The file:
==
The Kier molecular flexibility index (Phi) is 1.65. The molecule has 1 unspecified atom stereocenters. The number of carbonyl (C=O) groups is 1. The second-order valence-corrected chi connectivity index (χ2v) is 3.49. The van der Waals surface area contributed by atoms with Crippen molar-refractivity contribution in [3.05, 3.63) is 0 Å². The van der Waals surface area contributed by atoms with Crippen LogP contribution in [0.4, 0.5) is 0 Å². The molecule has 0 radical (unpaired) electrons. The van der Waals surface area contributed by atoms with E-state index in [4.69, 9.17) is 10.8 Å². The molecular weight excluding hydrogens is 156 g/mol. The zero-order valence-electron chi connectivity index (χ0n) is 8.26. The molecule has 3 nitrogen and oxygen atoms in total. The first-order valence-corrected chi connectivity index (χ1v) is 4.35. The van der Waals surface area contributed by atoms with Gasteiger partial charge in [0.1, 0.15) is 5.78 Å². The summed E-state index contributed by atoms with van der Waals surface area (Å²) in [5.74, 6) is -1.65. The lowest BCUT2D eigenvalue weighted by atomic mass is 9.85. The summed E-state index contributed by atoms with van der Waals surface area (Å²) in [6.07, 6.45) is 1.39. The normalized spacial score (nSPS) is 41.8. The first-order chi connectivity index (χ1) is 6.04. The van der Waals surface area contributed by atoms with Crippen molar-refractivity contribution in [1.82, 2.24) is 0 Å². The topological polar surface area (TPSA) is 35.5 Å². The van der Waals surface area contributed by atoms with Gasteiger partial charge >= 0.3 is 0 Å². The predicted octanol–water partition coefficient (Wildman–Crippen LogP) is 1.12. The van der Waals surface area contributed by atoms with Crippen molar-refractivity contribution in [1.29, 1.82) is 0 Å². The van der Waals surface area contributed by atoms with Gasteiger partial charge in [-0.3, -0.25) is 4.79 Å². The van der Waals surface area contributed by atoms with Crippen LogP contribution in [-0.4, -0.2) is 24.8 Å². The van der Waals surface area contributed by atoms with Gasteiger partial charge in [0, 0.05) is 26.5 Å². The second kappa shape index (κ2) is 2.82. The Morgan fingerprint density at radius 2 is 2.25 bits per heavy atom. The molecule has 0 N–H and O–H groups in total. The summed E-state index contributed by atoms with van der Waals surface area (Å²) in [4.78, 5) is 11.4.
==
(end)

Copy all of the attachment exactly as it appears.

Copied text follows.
The Kier molecular flexibility index (Phi) is 1.65. The molecule has 1 unspecified atom stereocenters. The number of carbonyl (C=O) groups is 1. The second-order valence-corrected chi connectivity index (χ2v) is 3.49. The van der Waals surface area contributed by atoms with Crippen molar-refractivity contribution in [3.05, 3.63) is 0 Å². The van der Waals surface area contributed by atoms with Crippen LogP contribution in [0.4, 0.5) is 0 Å². The molecule has 0 radical (unpaired) electrons. The van der Waals surface area contributed by atoms with E-state index in [4.69, 9.17) is 10.8 Å². The molecular weight excluding hydrogens is 156 g/mol. The zero-order valence-electron chi connectivity index (χ0n) is 8.26. The molecule has 3 nitrogen and oxygen atoms in total. The first-order valence-corrected chi connectivity index (χ1v) is 4.35. The van der Waals surface area contributed by atoms with Gasteiger partial charge in [0.1, 0.15) is 5.78 Å². The summed E-state index contributed by atoms with van der Waals surface area (Å²) in [5.74, 6) is -1.65. The lowest BCUT2D eigenvalue weighted by atomic mass is 9.85. The summed E-state index contributed by atoms with van der Waals surface area (Å²) in [6.07, 6.45) is 1.39. The normalized spacial score (nSPS) is 41.8. The first-order chi connectivity index (χ1) is 6.04. The van der Waals surface area contributed by atoms with Crippen molar-refractivity contribution in [1.82, 2.24) is 0 Å². The topological polar surface area (TPSA) is 35.5 Å². The van der Waals surface area contributed by atoms with Gasteiger partial charge >= 0.3 is 0 Å². The predicted octanol–water partition coefficient (Wildman–Crippen LogP) is 1.12. The van der Waals surface area contributed by atoms with Crippen molar-refractivity contribution in [1.29, 1.82) is 0 Å². The van der Waals surface area contributed by atoms with Gasteiger partial charge in [-0.3, -0.25) is 4.79 Å². The van der Waals surface area contributed by atoms with Crippen LogP contribution in [-0.4, -0.2) is 24.8 Å². The van der Waals surface area contributed by atoms with Gasteiger partial charge in [0, 0.05) is 26.5 Å². The second kappa shape index (κ2) is 2.82. The Morgan fingerprint density at radius 2 is 2.25 bits per heavy atom. The molecule has 0 N–H and O–H groups in total. The summed E-state index contributed by atoms with van der Waals surface area (Å²) in [4.78, 5) is 11.4.